Example: Failover based on interface weights
The first example was balancing traffic evenly across eth0 and eth1, this example uses failover mode.
In this example eth0 is the primary interface and eth1 is the secondary interface to provide simple failover functionality. If eth0 fails, eth1 takes over.
Create interface weight based configuration
The configuration steps are the same as in the previous example, except rule 10 so we keep the configuration, remove rule 10 and add a new rule for the failover mode:
# delete load-balancing wan rule 10 # set load-balancing wan rule 10 failover # set load-balancing wan rule 10 inbound-interface eth2 # set load-balancing wan rule 10 interface eth0 weight 10 # set load-balancing wan rule 10 interface eth1 weight 1 # commit
Example: Failover based on rule order
The previous example used the failover command to send traffic thorugh eth1 if eth0 fails. In this example failover functionality is provided by rule order.
Two rules will be created, the first rule directs traffic coming in from eth2 to eth0 and the second rule directs the traffic to eth1. If eth0 fails the first rule is bypassed and the second rule matches, directing traffic to eth1.
Create rule order based configuration
We keep the configurtation from the previous example, delete rule 10 and create the two new rules as described:
# delete load-balancing wan rule 10 # set load-balancing wan rule 10 inbound-interface eth2 # set load-balancing wan rule 10 interface eth0 # set load-balancing wan rule 20 inbound-interface eth2 # set load-balancing wan rule 20 interface eth1 # commit
Example: Failover based on rule order - priority traffic
A rule order for prioritising traffic is useful in scenarios where the secondary link has a lower speed and should only carry high priority traffic. It is assumed for this example that eth1 is connected to a slower connection than eth0 and should prioritise VoIP traffic.
The configuration from the previous example will be kept, rule 20 will deleted and replaced with a new rule. This new rule will only allow VoIP traffic through eth1.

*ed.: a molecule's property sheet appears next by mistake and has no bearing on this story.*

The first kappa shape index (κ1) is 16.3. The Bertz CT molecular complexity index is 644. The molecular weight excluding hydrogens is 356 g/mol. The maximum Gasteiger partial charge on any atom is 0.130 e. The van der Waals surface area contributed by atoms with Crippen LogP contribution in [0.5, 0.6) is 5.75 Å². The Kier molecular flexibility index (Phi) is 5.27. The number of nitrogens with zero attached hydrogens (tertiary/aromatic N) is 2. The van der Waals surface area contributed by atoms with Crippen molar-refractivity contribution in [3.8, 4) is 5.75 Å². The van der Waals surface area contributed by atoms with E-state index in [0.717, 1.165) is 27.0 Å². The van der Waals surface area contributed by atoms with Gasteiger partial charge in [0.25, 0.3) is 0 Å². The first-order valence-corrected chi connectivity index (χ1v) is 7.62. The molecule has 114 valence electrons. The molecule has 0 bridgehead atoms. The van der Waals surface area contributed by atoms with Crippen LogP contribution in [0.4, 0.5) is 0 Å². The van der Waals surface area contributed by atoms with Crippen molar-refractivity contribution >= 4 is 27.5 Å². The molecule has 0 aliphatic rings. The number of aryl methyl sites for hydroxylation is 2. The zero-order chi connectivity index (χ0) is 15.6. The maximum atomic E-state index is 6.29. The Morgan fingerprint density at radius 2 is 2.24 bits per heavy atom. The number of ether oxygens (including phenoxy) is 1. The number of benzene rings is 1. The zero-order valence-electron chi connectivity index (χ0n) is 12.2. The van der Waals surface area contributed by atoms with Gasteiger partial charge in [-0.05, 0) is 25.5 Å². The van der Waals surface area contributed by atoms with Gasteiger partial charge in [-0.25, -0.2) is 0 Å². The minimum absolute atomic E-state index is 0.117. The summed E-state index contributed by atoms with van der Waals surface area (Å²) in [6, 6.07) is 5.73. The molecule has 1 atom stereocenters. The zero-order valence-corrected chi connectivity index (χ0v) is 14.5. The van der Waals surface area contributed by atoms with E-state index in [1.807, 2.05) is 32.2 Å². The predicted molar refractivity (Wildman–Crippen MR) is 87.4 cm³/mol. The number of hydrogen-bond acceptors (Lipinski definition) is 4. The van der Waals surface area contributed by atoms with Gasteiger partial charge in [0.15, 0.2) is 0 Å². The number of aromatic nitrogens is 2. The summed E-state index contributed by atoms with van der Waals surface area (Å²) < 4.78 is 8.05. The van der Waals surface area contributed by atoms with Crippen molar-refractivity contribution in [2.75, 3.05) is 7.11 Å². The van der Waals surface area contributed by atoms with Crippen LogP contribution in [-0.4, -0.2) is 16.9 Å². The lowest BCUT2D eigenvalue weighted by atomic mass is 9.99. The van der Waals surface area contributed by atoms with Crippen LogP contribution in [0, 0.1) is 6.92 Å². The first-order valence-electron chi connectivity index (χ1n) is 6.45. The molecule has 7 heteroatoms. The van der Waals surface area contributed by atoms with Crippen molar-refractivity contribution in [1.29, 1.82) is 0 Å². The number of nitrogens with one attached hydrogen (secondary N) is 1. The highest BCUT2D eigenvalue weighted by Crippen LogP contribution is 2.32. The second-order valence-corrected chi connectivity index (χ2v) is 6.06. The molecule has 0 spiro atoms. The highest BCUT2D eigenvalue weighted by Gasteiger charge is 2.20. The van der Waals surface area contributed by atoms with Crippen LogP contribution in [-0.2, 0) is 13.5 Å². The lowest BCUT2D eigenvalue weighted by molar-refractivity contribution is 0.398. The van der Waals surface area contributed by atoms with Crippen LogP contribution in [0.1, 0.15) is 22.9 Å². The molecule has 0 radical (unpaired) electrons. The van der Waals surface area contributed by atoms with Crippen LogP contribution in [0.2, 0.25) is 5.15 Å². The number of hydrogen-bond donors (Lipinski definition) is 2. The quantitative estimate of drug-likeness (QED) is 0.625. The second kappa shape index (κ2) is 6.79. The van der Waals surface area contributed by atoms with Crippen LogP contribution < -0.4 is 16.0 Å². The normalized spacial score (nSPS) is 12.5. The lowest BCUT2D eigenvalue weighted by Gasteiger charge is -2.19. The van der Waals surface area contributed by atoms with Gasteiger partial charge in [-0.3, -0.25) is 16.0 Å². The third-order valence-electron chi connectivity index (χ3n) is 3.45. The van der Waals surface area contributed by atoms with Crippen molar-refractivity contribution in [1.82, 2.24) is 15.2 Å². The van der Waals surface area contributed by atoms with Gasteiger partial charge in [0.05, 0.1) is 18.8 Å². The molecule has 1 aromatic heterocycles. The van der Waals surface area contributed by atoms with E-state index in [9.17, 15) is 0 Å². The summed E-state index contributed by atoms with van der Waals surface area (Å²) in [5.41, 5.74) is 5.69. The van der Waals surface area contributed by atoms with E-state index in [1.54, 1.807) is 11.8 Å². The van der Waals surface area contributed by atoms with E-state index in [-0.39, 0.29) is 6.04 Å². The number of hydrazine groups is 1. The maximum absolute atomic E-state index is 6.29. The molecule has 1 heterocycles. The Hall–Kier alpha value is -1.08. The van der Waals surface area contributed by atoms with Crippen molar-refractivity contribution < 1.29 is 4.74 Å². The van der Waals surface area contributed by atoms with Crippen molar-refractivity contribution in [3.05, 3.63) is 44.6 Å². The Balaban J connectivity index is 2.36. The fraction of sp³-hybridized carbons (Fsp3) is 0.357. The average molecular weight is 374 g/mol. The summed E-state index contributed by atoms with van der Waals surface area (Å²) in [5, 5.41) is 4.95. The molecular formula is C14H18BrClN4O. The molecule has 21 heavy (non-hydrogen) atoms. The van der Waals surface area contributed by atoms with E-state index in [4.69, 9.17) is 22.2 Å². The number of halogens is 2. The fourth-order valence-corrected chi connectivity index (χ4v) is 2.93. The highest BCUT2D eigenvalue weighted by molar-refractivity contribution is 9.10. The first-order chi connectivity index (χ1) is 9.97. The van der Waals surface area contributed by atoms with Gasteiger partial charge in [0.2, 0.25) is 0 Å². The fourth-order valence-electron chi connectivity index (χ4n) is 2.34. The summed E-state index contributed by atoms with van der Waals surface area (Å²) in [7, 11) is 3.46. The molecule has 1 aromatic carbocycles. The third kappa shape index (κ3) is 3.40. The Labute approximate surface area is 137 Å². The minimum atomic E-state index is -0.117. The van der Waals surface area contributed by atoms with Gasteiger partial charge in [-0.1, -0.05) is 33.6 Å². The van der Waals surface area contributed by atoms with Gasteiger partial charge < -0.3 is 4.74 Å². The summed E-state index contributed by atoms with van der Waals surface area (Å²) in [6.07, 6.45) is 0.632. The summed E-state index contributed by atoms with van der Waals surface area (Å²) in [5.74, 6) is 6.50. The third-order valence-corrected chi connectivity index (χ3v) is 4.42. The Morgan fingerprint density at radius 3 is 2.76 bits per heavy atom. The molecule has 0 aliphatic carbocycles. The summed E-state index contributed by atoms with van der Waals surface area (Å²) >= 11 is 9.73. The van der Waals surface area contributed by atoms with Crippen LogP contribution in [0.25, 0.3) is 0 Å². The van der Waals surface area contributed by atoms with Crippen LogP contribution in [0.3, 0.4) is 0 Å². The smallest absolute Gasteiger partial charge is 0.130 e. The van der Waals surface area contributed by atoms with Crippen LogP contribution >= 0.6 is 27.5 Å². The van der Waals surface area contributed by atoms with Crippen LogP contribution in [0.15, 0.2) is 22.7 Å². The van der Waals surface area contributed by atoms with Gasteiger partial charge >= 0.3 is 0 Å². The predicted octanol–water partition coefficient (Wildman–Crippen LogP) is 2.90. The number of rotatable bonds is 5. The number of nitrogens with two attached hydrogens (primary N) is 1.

We keep the configuration from the previous example, delete rule 20 and create a new rule as described:
# delete load-balancing wan rule 20 # set load-balancing wan rule 20 inbound-interface eth2 # set load-balancing wan rule 20 interface eth1 # set load-balancing wan rule 20 destination port sip # set load-balancing wan rule 20 protocol tcp # set protocols static route 0.0.0.0/0 next-hop 220.127.116.11 # commit
Example: Exclude traffic from load balancing
In this example two LAN interfaces exist in different subnets instead of one like in the previous examples:
Adding a rule for the second interface
Based on the previous example, another rule for traffic from the second interface eth3 can be added to the load balancer. However, traffic meant to flow between the LAN subnets will be sent to eth0 and eth1 as well. To prevent this, another rule is required. This rule excludes traffic between the local subnets from the load balancer. It also excludes locally-sources packets (required for web caching with load balancing). eth+ is used as an alias that refers to all ethernet interfaces:
# set load-balancing wan rule 5 exclude # set load-balancing wan rule 5 inbound-interface eth+ # set load-balancing wan rule 5 destination address 10.0.0.0/8 # commit